The meeting between Moroccan and Panamanian officials consolidates Morocco’s diplomatic momentum in Central and South America.
The Panamanian official led a parliamentary delegation on a working visit to Rabat on Thursday, February 27. The group met with the Vice-President of Morocco’s House of Representatives, Mohamed Touimi Benjelloun.
The visit aimed to consolidate and develop bilateral relations between Morocco and the Central American country.
During the meeting, the Moroccan official presented the series of reforms undertaken by the Kingdom in recent years. Touimi stressed the importance of the 2011 constitution, explaining how it gave a central role to the Moroccan Parliament, turning it from a simple institution into a legislative power.
Touimi highlighted Morocco’s progress in the fields of human rights, separation of powers, independence of the judiciary, and the equal representation of women and youth.
Morocco’s advanced regionalization project was also a topic of discussion during the meeting. The project aims to combat territorial disparities in Morocco and balance development projects across all regions.
Meanwhile, the Panamanian official expressed his country’s firm will to develop cooperation ties with Morocco.
The meeting was an opportunity for the Moroccan and Panamanian officials to discuss the Western Sahara issue. Touimi took the opportunity to highlight Morocco’s efforts to find a lasting and mutually agreeable solution to the conflict, explaining Morocco’s Autonomy Plan and how the initiative represents the only political solution for the dispute.
Panama was the first Latin American country to recognize the self-proclaimed Sahrawi Arab Democratic Republic (SADR) and to host a Polisario embassy, in 1978 and 1980 respectively.
Despite a hiatus in relations between Panama and the Polisario Front, after the Panamanian government suspended its recognition of the self-styled SADR in 2013, relations were reinstated in 2015.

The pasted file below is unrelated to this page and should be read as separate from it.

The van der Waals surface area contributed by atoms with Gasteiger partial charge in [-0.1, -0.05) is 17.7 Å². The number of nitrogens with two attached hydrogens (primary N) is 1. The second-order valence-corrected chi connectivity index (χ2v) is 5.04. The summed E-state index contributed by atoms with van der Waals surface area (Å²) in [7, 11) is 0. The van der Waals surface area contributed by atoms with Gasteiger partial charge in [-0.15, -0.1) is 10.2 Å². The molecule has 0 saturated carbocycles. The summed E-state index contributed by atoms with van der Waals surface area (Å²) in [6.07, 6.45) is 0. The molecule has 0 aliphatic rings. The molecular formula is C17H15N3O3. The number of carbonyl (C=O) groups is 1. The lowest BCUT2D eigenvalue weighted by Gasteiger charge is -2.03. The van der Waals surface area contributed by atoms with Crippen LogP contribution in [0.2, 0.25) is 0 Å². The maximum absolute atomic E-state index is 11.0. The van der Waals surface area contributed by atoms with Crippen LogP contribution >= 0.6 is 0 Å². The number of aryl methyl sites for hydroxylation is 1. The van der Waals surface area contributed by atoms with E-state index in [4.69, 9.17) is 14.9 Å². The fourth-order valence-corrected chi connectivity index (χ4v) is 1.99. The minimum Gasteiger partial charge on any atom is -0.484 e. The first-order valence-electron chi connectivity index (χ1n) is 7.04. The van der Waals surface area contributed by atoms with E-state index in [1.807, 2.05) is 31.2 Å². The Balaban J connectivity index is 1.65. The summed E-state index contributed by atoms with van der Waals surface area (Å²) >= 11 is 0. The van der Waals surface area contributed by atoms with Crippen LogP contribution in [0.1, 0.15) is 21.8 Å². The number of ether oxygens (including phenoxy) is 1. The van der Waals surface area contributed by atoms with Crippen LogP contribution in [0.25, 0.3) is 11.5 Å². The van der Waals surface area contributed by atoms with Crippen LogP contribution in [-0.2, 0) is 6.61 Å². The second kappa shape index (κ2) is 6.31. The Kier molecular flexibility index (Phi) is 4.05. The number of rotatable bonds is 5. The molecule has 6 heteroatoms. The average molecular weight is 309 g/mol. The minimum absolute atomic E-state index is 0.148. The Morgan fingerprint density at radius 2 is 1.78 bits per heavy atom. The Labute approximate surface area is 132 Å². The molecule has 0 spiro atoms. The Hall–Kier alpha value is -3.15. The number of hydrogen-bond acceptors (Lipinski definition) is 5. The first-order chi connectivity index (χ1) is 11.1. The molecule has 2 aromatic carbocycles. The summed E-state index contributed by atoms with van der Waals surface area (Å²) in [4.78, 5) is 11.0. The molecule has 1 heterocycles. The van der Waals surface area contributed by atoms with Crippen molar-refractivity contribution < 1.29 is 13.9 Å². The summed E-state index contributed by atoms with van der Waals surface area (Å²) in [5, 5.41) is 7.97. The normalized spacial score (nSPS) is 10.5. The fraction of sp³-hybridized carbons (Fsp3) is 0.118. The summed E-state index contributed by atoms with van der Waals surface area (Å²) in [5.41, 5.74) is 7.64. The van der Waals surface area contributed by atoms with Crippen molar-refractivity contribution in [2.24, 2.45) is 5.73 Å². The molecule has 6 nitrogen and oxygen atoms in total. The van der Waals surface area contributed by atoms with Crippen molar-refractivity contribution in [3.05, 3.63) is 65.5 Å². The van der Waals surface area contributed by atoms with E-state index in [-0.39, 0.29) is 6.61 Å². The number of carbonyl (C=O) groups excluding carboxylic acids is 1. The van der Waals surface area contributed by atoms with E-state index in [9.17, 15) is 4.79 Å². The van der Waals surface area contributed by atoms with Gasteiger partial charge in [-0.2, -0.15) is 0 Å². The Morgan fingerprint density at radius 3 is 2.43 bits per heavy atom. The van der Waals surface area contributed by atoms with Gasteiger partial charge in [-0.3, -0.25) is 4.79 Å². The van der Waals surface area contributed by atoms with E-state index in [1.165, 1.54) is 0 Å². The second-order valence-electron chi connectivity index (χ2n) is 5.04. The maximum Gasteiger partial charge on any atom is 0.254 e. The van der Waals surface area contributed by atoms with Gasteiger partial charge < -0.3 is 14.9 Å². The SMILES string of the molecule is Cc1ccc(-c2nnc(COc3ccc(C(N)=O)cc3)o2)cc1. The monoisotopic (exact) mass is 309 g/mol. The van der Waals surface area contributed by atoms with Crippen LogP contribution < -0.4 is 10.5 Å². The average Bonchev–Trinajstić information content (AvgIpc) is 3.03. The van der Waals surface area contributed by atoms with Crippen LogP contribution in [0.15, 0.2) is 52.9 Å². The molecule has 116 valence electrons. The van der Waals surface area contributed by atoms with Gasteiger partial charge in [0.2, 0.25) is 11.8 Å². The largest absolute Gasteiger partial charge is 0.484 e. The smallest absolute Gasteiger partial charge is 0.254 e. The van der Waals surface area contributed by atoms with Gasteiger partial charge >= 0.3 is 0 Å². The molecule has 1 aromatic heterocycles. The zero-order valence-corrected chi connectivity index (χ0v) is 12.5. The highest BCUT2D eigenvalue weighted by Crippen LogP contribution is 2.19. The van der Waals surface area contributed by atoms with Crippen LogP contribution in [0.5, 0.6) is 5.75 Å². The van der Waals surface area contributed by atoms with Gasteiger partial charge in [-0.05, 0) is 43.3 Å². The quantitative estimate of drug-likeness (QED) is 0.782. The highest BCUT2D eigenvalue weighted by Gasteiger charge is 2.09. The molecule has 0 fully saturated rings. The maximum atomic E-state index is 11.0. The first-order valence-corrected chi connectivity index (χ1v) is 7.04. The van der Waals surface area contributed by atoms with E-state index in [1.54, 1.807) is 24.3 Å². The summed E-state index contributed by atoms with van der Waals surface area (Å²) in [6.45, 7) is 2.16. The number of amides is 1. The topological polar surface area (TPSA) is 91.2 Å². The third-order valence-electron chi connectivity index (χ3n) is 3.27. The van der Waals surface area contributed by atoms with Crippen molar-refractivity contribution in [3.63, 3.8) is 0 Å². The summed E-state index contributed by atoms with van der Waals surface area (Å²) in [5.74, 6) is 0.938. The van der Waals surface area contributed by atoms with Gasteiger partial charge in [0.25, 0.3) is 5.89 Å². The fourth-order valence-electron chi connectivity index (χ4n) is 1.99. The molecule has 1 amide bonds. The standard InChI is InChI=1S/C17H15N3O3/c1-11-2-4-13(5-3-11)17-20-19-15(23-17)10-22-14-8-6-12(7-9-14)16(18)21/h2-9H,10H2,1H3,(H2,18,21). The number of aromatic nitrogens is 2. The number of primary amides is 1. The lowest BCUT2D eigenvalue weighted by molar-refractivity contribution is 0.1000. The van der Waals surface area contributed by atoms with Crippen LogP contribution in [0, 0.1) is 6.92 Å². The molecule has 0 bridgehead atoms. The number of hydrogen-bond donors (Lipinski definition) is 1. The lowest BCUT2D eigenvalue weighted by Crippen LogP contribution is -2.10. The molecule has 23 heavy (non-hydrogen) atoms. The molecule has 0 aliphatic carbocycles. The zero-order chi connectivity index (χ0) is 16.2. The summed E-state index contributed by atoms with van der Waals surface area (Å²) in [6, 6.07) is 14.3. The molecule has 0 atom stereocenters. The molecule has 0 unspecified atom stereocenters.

However, in the same year, Panama opened an embassy in Rabat, suggesting that its recognition of the self-proclaimed SADR is not a move against Morocco’s territorial integrity, but rather a position of neutrality.
Since then, Panama has maintained a friendly attitude towards Morocco.
The latest Moroccan-Panamanian meeting is part of Morocco’s diplomatic campaign in Central and South America. In recent months, Morocco accelerated the exchange of visits with officials from the Caribbean and Latin America in order to strengthen its relations with their countries, especially through legislative institutions.
Earlier this month, Rabat hosted a parliamentary meeting that concluded with the creation of a forum that includes the legislative representation of African, Latin American, and Caribbean countries.
The parliamentary forum aims to promote regional integration and South-South cooperation between the three regions.
A few days ago, a Moroccan delegation chaired by the President of the House of Councillors, Hakim Benchamach, took part in the Forum of Presidents of the Legislative Powers of Central America and the Caribbean (FOPREL) in Mexico.
The meeting brought together the heads of legislative institutions from ten countries from the Caribbean and Central America, along with guest countries, including Morocco.